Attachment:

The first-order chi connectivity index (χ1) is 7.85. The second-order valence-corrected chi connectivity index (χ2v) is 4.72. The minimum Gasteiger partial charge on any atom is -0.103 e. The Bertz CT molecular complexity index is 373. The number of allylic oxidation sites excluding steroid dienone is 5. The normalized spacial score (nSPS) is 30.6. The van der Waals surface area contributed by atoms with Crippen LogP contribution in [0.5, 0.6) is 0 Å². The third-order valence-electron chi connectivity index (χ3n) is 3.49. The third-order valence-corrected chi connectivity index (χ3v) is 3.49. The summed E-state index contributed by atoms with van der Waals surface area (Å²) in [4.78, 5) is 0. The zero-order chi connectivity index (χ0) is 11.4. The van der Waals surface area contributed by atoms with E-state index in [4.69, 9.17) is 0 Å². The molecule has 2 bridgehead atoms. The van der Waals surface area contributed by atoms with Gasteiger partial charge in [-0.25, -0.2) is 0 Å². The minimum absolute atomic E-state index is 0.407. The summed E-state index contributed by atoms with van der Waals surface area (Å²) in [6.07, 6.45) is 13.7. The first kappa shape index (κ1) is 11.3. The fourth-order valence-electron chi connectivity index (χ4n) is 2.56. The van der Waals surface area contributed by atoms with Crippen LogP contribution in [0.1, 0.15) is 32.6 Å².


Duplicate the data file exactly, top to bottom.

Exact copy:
The first-order chi connectivity index (χ1) is 7.85. The second-order valence-corrected chi connectivity index (χ2v) is 4.72. The minimum Gasteiger partial charge on any atom is -0.103 e. The Bertz CT molecular complexity index is 373. The number of allylic oxidation sites excluding steroid dienone is 5. The normalized spacial score (nSPS) is 30.6. The van der Waals surface area contributed by atoms with Crippen LogP contribution in [0.5, 0.6) is 0 Å². The third-order valence-electron chi connectivity index (χ3n) is 3.49. The third-order valence-corrected chi connectivity index (χ3v) is 3.49. The summed E-state index contributed by atoms with van der Waals surface area (Å²) in [4.78, 5) is 0. The zero-order chi connectivity index (χ0) is 11.4. The van der Waals surface area contributed by atoms with E-state index in [4.69, 9.17) is 0 Å². The molecule has 2 bridgehead atoms. The van der Waals surface area contributed by atoms with Gasteiger partial charge in [-0.25, -0.2) is 0 Å². The minimum absolute atomic E-state index is 0.407. The summed E-state index contributed by atoms with van der Waals surface area (Å²) in [6.07, 6.45) is 13.7. The first kappa shape index (κ1) is 11.3. The fourth-order valence-electron chi connectivity index (χ4n) is 2.56. The van der Waals surface area contributed by atoms with Crippen LogP contribution in [0.1, 0.15) is 32.6 Å².